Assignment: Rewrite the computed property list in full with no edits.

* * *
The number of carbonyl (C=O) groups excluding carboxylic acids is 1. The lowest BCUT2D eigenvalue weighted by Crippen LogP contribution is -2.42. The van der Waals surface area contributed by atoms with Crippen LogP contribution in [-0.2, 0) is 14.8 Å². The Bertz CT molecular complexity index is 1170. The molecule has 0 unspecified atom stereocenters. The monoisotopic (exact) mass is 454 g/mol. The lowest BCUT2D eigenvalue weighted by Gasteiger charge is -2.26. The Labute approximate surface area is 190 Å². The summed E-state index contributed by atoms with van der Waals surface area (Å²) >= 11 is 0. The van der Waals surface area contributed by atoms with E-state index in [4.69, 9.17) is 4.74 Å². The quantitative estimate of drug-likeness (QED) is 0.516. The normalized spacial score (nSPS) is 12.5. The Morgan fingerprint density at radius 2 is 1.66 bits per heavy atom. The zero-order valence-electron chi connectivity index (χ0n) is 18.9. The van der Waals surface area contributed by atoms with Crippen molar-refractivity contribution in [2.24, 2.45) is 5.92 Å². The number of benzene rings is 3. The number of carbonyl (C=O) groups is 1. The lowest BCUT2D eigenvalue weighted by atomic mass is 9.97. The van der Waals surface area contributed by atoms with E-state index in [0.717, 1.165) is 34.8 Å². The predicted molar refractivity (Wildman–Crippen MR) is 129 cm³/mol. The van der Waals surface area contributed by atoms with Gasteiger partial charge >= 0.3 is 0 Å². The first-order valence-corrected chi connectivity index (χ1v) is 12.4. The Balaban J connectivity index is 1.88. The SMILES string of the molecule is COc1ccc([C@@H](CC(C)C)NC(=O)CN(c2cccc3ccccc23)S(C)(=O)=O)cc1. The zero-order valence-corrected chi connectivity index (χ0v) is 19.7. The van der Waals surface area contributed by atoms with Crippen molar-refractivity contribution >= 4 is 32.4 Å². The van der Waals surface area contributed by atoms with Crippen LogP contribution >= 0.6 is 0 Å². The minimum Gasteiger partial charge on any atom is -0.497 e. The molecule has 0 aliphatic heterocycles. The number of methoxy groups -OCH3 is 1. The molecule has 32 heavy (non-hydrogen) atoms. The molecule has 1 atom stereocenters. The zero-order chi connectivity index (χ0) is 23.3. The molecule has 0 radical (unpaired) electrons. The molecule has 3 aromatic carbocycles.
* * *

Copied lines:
The number of carbonyl (C=O) groups excluding carboxylic acids is 1. The lowest BCUT2D eigenvalue weighted by Crippen LogP contribution is -2.42. The van der Waals surface area contributed by atoms with Crippen LogP contribution in [-0.2, 0) is 14.8 Å². The Bertz CT molecular complexity index is 1170. The molecule has 0 unspecified atom stereocenters. The monoisotopic (exact) mass is 454 g/mol. The lowest BCUT2D eigenvalue weighted by Gasteiger charge is -2.26. The Labute approximate surface area is 190 Å². The summed E-state index contributed by atoms with van der Waals surface area (Å²) >= 11 is 0. The van der Waals surface area contributed by atoms with E-state index in [4.69, 9.17) is 4.74 Å². The quantitative estimate of drug-likeness (QED) is 0.516. The normalized spacial score (nSPS) is 12.5. The Morgan fingerprint density at radius 2 is 1.66 bits per heavy atom. The zero-order valence-electron chi connectivity index (χ0n) is 18.9. The van der Waals surface area contributed by atoms with Crippen molar-refractivity contribution in [2.24, 2.45) is 5.92 Å². The number of benzene rings is 3. The number of carbonyl (C=O) groups is 1. The lowest BCUT2D eigenvalue weighted by atomic mass is 9.97. The van der Waals surface area contributed by atoms with E-state index in [0.717, 1.165) is 34.8 Å². The predicted molar refractivity (Wildman–Crippen MR) is 129 cm³/mol. The van der Waals surface area contributed by atoms with Gasteiger partial charge >= 0.3 is 0 Å². The first-order valence-corrected chi connectivity index (χ1v) is 12.4. The Balaban J connectivity index is 1.88. The SMILES string of the molecule is COc1ccc([C@@H](CC(C)C)NC(=O)CN(c2cccc3ccccc23)S(C)(=O)=O)cc1. The zero-order valence-corrected chi connectivity index (χ0v) is 19.7. The van der Waals surface area contributed by atoms with Crippen molar-refractivity contribution >= 4 is 32.4 Å². The van der Waals surface area contributed by atoms with Crippen LogP contribution >= 0.6 is 0 Å². The minimum Gasteiger partial charge on any atom is -0.497 e. The molecule has 0 aliphatic heterocycles. The number of methoxy groups -OCH3 is 1. The molecule has 32 heavy (non-hydrogen) atoms. The molecule has 1 atom stereocenters. The zero-order chi connectivity index (χ0) is 23.3. The molecule has 0 radical (unpaired) electrons. The molecule has 3 aromatic carbocycles.